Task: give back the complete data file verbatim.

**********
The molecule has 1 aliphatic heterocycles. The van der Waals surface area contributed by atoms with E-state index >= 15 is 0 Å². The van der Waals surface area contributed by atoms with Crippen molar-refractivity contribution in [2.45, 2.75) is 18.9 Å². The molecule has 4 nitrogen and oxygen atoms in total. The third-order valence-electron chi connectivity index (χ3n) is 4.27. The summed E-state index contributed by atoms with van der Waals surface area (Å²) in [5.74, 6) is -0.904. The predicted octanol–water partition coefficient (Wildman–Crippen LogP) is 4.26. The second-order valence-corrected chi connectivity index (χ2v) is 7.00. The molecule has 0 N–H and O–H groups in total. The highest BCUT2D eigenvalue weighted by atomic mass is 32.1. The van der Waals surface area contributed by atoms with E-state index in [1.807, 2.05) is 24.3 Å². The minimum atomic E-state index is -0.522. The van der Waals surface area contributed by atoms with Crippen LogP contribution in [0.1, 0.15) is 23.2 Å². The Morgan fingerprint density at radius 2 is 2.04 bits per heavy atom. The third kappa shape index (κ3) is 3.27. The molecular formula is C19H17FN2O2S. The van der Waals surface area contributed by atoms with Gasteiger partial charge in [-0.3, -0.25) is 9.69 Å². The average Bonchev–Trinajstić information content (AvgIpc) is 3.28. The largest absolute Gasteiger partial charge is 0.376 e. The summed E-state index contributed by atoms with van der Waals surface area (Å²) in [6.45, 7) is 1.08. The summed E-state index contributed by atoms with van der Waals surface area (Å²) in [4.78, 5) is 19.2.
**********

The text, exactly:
The molecule has 1 aliphatic heterocycles. The van der Waals surface area contributed by atoms with E-state index >= 15 is 0 Å². The van der Waals surface area contributed by atoms with Crippen molar-refractivity contribution in [2.45, 2.75) is 18.9 Å². The molecule has 4 nitrogen and oxygen atoms in total. The third-order valence-electron chi connectivity index (χ3n) is 4.27. The summed E-state index contributed by atoms with van der Waals surface area (Å²) in [5.74, 6) is -0.904. The predicted octanol–water partition coefficient (Wildman–Crippen LogP) is 4.26. The second-order valence-corrected chi connectivity index (χ2v) is 7.00. The molecule has 0 N–H and O–H groups in total. The highest BCUT2D eigenvalue weighted by atomic mass is 32.1. The van der Waals surface area contributed by atoms with E-state index in [1.807, 2.05) is 24.3 Å². The minimum atomic E-state index is -0.522. The van der Waals surface area contributed by atoms with Crippen LogP contribution in [0.1, 0.15) is 23.2 Å². The Morgan fingerprint density at radius 2 is 2.04 bits per heavy atom. The third kappa shape index (κ3) is 3.27. The molecular formula is C19H17FN2O2S. The van der Waals surface area contributed by atoms with Gasteiger partial charge in [-0.3, -0.25) is 9.69 Å². The average Bonchev–Trinajstić information content (AvgIpc) is 3.28. The largest absolute Gasteiger partial charge is 0.376 e. The summed E-state index contributed by atoms with van der Waals surface area (Å²) in [6.45, 7) is 1.08. The summed E-state index contributed by atoms with van der Waals surface area (Å²) in [4.78, 5) is 19.2.